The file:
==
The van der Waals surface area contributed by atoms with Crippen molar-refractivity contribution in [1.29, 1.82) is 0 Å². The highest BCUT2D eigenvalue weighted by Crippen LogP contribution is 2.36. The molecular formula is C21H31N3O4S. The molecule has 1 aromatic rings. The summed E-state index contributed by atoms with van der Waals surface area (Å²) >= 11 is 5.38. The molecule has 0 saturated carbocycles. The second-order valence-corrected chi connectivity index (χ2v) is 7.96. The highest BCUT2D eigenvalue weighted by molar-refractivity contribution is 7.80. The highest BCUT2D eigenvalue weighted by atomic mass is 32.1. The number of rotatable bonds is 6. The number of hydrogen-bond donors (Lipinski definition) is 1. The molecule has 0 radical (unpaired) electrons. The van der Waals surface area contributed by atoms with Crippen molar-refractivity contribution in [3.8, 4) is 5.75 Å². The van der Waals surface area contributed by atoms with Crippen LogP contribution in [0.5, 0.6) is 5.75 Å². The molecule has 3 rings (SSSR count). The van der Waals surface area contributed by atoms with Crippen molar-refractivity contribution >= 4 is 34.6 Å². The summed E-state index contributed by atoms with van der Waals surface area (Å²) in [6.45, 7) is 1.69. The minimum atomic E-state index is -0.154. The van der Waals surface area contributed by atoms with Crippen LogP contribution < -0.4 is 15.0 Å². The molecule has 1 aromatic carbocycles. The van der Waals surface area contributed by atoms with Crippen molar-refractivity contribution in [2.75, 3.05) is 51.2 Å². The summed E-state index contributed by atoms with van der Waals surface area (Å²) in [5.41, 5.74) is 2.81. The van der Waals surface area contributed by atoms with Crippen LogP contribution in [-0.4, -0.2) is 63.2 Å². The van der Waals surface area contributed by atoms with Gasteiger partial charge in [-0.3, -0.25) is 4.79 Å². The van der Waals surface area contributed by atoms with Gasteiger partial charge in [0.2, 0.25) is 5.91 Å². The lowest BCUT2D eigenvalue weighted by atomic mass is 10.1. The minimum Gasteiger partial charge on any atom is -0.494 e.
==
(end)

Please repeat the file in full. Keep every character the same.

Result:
The van der Waals surface area contributed by atoms with Crippen molar-refractivity contribution in [1.29, 1.82) is 0 Å². The highest BCUT2D eigenvalue weighted by Crippen LogP contribution is 2.36. The molecular formula is C21H31N3O4S. The molecule has 1 aromatic rings. The summed E-state index contributed by atoms with van der Waals surface area (Å²) >= 11 is 5.38. The molecule has 0 saturated carbocycles. The second-order valence-corrected chi connectivity index (χ2v) is 7.96. The highest BCUT2D eigenvalue weighted by molar-refractivity contribution is 7.80. The highest BCUT2D eigenvalue weighted by atomic mass is 32.1. The number of rotatable bonds is 6. The number of hydrogen-bond donors (Lipinski definition) is 1. The molecule has 0 radical (unpaired) electrons. The van der Waals surface area contributed by atoms with Crippen molar-refractivity contribution in [3.8, 4) is 5.75 Å². The van der Waals surface area contributed by atoms with Crippen LogP contribution in [0.5, 0.6) is 5.75 Å². The molecule has 3 rings (SSSR count). The van der Waals surface area contributed by atoms with Crippen molar-refractivity contribution >= 4 is 34.6 Å². The summed E-state index contributed by atoms with van der Waals surface area (Å²) in [6.45, 7) is 1.69. The minimum atomic E-state index is -0.154. The van der Waals surface area contributed by atoms with Crippen LogP contribution < -0.4 is 15.0 Å². The molecule has 1 aromatic carbocycles. The van der Waals surface area contributed by atoms with Crippen molar-refractivity contribution in [2.75, 3.05) is 51.2 Å². The summed E-state index contributed by atoms with van der Waals surface area (Å²) in [5.41, 5.74) is 2.81. The van der Waals surface area contributed by atoms with Crippen LogP contribution in [-0.4, -0.2) is 63.2 Å². The van der Waals surface area contributed by atoms with Gasteiger partial charge in [-0.3, -0.25) is 4.79 Å². The van der Waals surface area contributed by atoms with Gasteiger partial charge in [0.2, 0.25) is 5.91 Å². The lowest BCUT2D eigenvalue weighted by atomic mass is 10.1. The minimum Gasteiger partial charge on any atom is -0.494 e.